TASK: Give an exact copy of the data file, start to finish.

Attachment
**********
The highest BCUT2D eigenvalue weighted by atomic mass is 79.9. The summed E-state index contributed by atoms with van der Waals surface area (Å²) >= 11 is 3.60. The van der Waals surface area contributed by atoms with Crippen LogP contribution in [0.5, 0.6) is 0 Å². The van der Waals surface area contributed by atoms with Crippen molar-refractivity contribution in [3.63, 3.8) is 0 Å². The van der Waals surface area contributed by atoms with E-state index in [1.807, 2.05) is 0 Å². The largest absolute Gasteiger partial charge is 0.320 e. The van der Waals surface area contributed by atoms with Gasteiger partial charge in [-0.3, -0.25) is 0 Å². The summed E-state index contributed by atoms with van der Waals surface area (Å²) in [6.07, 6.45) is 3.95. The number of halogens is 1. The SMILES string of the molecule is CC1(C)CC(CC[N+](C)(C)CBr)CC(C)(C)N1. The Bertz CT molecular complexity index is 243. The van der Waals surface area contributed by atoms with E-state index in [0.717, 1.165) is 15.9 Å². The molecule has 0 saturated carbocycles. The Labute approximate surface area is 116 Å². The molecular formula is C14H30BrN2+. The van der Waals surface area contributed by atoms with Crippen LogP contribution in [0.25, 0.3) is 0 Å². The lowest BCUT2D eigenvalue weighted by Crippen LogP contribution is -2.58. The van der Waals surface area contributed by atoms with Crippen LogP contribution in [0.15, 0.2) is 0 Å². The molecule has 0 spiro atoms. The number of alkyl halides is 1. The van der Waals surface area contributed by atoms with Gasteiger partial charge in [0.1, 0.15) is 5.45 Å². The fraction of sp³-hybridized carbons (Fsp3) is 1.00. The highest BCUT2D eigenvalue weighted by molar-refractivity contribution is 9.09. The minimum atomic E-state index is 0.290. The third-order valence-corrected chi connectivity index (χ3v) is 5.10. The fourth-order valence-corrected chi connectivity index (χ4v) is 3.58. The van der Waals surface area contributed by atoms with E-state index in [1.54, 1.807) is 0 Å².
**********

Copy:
The highest BCUT2D eigenvalue weighted by atomic mass is 79.9. The summed E-state index contributed by atoms with van der Waals surface area (Å²) >= 11 is 3.60. The van der Waals surface area contributed by atoms with Crippen LogP contribution in [0.5, 0.6) is 0 Å². The van der Waals surface area contributed by atoms with Crippen molar-refractivity contribution in [3.63, 3.8) is 0 Å². The van der Waals surface area contributed by atoms with E-state index in [1.807, 2.05) is 0 Å². The largest absolute Gasteiger partial charge is 0.320 e. The van der Waals surface area contributed by atoms with Gasteiger partial charge in [-0.3, -0.25) is 0 Å². The summed E-state index contributed by atoms with van der Waals surface area (Å²) in [6.07, 6.45) is 3.95. The number of halogens is 1. The SMILES string of the molecule is CC1(C)CC(CC[N+](C)(C)CBr)CC(C)(C)N1. The Bertz CT molecular complexity index is 243. The van der Waals surface area contributed by atoms with E-state index in [0.717, 1.165) is 15.9 Å². The molecule has 0 saturated carbocycles. The Labute approximate surface area is 116 Å². The molecular formula is C14H30BrN2+. The van der Waals surface area contributed by atoms with Crippen LogP contribution in [0.25, 0.3) is 0 Å². The lowest BCUT2D eigenvalue weighted by Crippen LogP contribution is -2.58. The van der Waals surface area contributed by atoms with Crippen LogP contribution in [0.15, 0.2) is 0 Å². The molecule has 0 spiro atoms. The number of alkyl halides is 1. The van der Waals surface area contributed by atoms with Gasteiger partial charge in [0.1, 0.15) is 5.45 Å². The fraction of sp³-hybridized carbons (Fsp3) is 1.00. The highest BCUT2D eigenvalue weighted by molar-refractivity contribution is 9.09. The minimum atomic E-state index is 0.290. The third-order valence-corrected chi connectivity index (χ3v) is 5.10. The fourth-order valence-corrected chi connectivity index (χ4v) is 3.58. The van der Waals surface area contributed by atoms with E-state index in [1.54, 1.807) is 0 Å².